| Jun 26, 2017
June in Kitale
Thank you to everyone who voted for our shortlisted image in the GlobalGiving photo contest. We didn’t win, but we did receive a number of votes and came quite far up the list. We very much appreciate all of your support!
It has been very busy here in Kitale. Last week we hosted Sander Degeling from the organisation Mobile School, a Belgian organisation that develop mobile school carts and train street-based social workers to deliver education. Their motto is 'If a child cannot come to school, we will bring the school to the child'. Their mobile school design is a portable classroom that can be wheeled out to deliver lessons on the streets and dump sites where the children spend their time. As well as delivering education, it is also a means of developing our relationships with the young people we support, and helping them to start the process of leaving the streets.
Sander came for a pre-visit, to find out more about CRK, to visit the projects, and to explore the streets of Kitale and meet the young people we work with. In addition, Sander delivered a number of training workshops for our staff. These were really interesting as they helped the social workers and teachers to reflect on their own individual identities and attitudes, and how they view the children and young people that we work with. This helps them to be more creative and resourceful when delivering the interventions we develop.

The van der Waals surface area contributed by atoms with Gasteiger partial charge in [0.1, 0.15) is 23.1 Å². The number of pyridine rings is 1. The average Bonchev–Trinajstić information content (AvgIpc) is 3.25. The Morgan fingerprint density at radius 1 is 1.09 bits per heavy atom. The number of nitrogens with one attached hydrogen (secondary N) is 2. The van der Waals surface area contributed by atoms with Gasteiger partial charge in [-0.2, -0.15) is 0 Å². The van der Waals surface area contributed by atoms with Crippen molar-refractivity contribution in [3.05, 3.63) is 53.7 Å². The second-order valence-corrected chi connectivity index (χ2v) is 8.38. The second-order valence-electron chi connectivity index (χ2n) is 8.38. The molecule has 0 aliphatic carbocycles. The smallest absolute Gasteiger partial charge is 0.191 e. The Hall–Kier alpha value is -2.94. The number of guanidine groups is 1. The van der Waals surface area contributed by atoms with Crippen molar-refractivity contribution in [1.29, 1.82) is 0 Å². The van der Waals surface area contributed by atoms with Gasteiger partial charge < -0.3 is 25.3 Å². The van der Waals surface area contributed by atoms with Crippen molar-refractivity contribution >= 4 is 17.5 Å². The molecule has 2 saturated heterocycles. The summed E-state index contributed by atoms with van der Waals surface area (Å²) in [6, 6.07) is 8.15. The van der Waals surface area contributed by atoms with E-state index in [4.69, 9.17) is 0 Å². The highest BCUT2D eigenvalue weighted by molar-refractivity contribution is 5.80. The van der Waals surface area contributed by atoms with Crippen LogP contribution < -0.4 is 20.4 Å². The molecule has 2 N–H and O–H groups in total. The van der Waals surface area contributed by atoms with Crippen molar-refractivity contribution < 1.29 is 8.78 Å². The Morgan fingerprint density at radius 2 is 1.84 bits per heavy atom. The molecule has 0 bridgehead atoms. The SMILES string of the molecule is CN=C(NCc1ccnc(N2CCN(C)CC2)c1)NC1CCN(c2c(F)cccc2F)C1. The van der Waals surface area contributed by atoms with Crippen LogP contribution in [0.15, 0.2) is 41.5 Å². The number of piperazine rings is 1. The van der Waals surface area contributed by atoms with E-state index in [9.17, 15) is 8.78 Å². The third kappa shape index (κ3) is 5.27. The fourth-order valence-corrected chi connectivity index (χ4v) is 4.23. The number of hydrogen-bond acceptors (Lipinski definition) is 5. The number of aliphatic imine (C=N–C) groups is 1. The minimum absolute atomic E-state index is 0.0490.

We are at the beginning of building a relationship with Mobile School and hope that we will work together more in the future. The picture above is one of Sander’s. It was taken during a night street walk that our social work team took him on during the visit.
We are also working hard to address the problems of food shortages and related increases in food costs in Kenya at the moment. A bag of maize (one of the most important staples in Kenyan cooking) has gone from kshs3500 to kshs6000 in the past 3 months. That is almost a 100% increase in cost. Sugar, cooking oil/fat, and beans have also increased significantly in price. This is having an impact on the number of children that we will be able to support in the coming months – which is especially concerning as the coming election may result in further instability. Such instability is likely to lead to increased numbers of children needing our help but increased food shortages and panic buying are making it difficult to find staple foods in the market place.
We have been looking at how we can meet the shortfall: we would like to conduct a bulk buying exercise as soon as possible, not only get better prices but to ensure we we have adequate supplies during any crisis caused by the election result. As a supporter of Child Rescue Kenya, would you be able to help us meet these rising costs?
Thank you again for all your support of CRK and our work in Kitale.